Will iCloud Finally be Apple’s Ladder to Success in Cloud Arena?


Apple has been trying its luck in the cloud arena for well over 15 years now, but with very little success. Steve Jobs himself had admitted that the MobileMe platform wasn’t up to Apple’s standards, no wonder it failed to cast the magic spell that most of Apple’s offerings did!


Take for example the iPhone or the iPod, which were one of its kinds, and welcomed by not just Mac and Apple fans, but even the regular smartphone users, and MP3/MP4 users open heartedly. However, things were different with MobileMe, and most of the attempts that Apple has made in the cloud arena… But, here comes a slam-dunk reply from Apple – the iCloud!

Will iCloud Finally be Apple’s Ladder to Success in Cloud Arena?

What is iCloud?

Apple iCloud allows you to store your music, photos, contacts, and everything under the sun, and pushes everything wirelessly to your iDevices!

According to Apple – “iCloud is so much more than a hard drive in the sky. It’s the effortless way to access just about everything on all your devices”

The good news is that unlike earlier occasions, no syncing is required. This simply means you don’t need to waste time and efforts on managing your data and files; iCloud does it all for you.


5GB Storage Free for All

Yes, iCloud is free for all, and you get 5GB of storage to keep your music files, contacts etc, when you sign up for iCloud.

What’s more, this 5GB limits doesn’t include the music apps, e-books, and other apps that you purchase!

And, this implies only your account info, settings, mail, camera roll, and other miscellaneous app data would count towards that 5GB cap, which I’m quite sure would take years to cross.

Apple rightly says – “you’ll find that 5GB goes a long way.”

With the introduction of new iOS5 (though with very little additions), and iCloud, iTunes is expected to become even more popular, growing from $574 M in first half of 2011 to somewhere in excess of $1000 millions.


Future Plans with iCloud

Apple is going to eventually charge about $25/year for iCloud subscription, and make billions selling advertising around the service. Let’s look at some interesting figures…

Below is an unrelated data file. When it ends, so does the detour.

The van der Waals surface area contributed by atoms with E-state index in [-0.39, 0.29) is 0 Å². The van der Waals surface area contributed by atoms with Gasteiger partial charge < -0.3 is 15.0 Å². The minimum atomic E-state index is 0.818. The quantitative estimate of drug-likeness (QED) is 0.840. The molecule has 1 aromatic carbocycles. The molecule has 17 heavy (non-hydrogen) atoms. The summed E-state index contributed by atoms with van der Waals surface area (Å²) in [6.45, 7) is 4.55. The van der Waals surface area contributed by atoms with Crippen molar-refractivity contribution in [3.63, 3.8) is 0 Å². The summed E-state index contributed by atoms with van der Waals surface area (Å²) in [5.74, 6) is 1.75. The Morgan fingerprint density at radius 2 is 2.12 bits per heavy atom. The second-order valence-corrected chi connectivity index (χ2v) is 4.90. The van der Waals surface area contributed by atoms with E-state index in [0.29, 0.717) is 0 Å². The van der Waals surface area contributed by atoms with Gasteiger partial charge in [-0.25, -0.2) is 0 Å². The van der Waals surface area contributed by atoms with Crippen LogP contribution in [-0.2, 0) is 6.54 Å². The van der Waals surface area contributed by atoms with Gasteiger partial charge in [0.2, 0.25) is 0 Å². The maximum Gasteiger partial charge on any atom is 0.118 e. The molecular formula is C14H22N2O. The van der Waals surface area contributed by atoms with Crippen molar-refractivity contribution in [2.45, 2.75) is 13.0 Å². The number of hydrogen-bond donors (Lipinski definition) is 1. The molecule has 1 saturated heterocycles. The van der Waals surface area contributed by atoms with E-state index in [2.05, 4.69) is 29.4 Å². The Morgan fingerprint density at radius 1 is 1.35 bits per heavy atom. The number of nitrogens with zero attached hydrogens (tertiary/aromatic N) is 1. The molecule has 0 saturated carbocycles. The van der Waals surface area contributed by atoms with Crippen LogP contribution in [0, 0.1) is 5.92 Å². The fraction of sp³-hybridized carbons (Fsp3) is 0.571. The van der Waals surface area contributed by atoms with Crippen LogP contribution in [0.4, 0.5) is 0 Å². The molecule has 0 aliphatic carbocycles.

Even if you divide this revenue in three big chunks – 58 percent for music-labels, and about 12% for publishers, then Apple still gets about 30%, which would be somewhere close to $7.50 per iCloud subscription.

Now, Apple plans on boosting up iPhone sales to move 184 million units, and even if just half of them opt for iCloud, revenues would be in excess of $700 millions.

Coming to the iPad, they’re expecting sales of 75 million iPad units over 2011 and 2012, and once again if you expect 50% iCloud subscription, the revenues would cross $300 Millions.

And, of course, the ever-green iPods won’t stop selling, as Apple plans on selling around 81 million units over 2011 and 2012; with 50% iCloud subscription rate, they’d again get well over $200 millions/year, totaling a mammoth $1.4 billion/year just with
iCloud subscriptions

If they really plan on selling iCloud subscriptions at $25/year, Apple’s music revenues would more than double, and even if they were to sell it for $20 or so, they’d still be looking at over $1 billion/year profits with just iCloud subscriptions over 2011 and 2012.

Therefore, iCloud is definitely the next big thing for Apple, and if they succeed to vow their loyal fans, I don’t see any reason why iCloud subscriptions won’t sell like hot cakes, just as iTunes always did!

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